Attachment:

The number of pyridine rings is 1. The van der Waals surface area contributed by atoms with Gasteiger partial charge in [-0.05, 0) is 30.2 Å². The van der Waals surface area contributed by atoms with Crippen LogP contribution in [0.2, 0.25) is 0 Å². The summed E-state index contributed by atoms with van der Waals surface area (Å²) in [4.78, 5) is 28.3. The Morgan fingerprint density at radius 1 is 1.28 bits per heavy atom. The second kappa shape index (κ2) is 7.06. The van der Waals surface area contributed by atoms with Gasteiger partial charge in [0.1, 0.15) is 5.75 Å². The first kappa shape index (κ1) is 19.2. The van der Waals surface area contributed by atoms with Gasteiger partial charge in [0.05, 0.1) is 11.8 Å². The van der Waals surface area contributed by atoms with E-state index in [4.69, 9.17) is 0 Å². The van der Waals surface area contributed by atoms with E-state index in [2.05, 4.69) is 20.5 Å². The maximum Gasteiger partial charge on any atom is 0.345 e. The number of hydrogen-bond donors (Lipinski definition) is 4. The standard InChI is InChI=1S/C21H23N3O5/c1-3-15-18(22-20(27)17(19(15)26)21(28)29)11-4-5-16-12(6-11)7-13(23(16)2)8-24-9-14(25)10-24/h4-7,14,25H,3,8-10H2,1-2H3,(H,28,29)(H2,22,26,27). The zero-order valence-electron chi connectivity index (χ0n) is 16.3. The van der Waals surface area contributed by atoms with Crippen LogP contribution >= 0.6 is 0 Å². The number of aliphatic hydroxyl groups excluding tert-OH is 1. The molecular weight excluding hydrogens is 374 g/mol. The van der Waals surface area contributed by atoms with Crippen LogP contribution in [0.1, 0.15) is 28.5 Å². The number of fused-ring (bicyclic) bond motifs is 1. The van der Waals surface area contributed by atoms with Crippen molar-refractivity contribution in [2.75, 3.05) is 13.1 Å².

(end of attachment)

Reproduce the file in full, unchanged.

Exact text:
The number of pyridine rings is 1. The van der Waals surface area contributed by atoms with Gasteiger partial charge in [-0.05, 0) is 30.2 Å². The van der Waals surface area contributed by atoms with Crippen LogP contribution in [0.2, 0.25) is 0 Å². The summed E-state index contributed by atoms with van der Waals surface area (Å²) in [4.78, 5) is 28.3. The Morgan fingerprint density at radius 1 is 1.28 bits per heavy atom. The second kappa shape index (κ2) is 7.06. The van der Waals surface area contributed by atoms with Gasteiger partial charge in [0.1, 0.15) is 5.75 Å². The first kappa shape index (κ1) is 19.2. The van der Waals surface area contributed by atoms with Gasteiger partial charge in [0.05, 0.1) is 11.8 Å². The van der Waals surface area contributed by atoms with E-state index in [4.69, 9.17) is 0 Å². The van der Waals surface area contributed by atoms with E-state index in [2.05, 4.69) is 20.5 Å². The maximum Gasteiger partial charge on any atom is 0.345 e. The number of hydrogen-bond donors (Lipinski definition) is 4. The standard InChI is InChI=1S/C21H23N3O5/c1-3-15-18(22-20(27)17(19(15)26)21(28)29)11-4-5-16-12(6-11)7-13(23(16)2)8-24-9-14(25)10-24/h4-7,14,25H,3,8-10H2,1-2H3,(H,28,29)(H2,22,26,27). The zero-order valence-electron chi connectivity index (χ0n) is 16.3. The van der Waals surface area contributed by atoms with Crippen LogP contribution >= 0.6 is 0 Å². The number of aliphatic hydroxyl groups excluding tert-OH is 1. The molecular weight excluding hydrogens is 374 g/mol. The van der Waals surface area contributed by atoms with Crippen LogP contribution in [0.1, 0.15) is 28.5 Å². The number of fused-ring (bicyclic) bond motifs is 1. The van der Waals surface area contributed by atoms with Crippen molar-refractivity contribution in [2.75, 3.05) is 13.1 Å².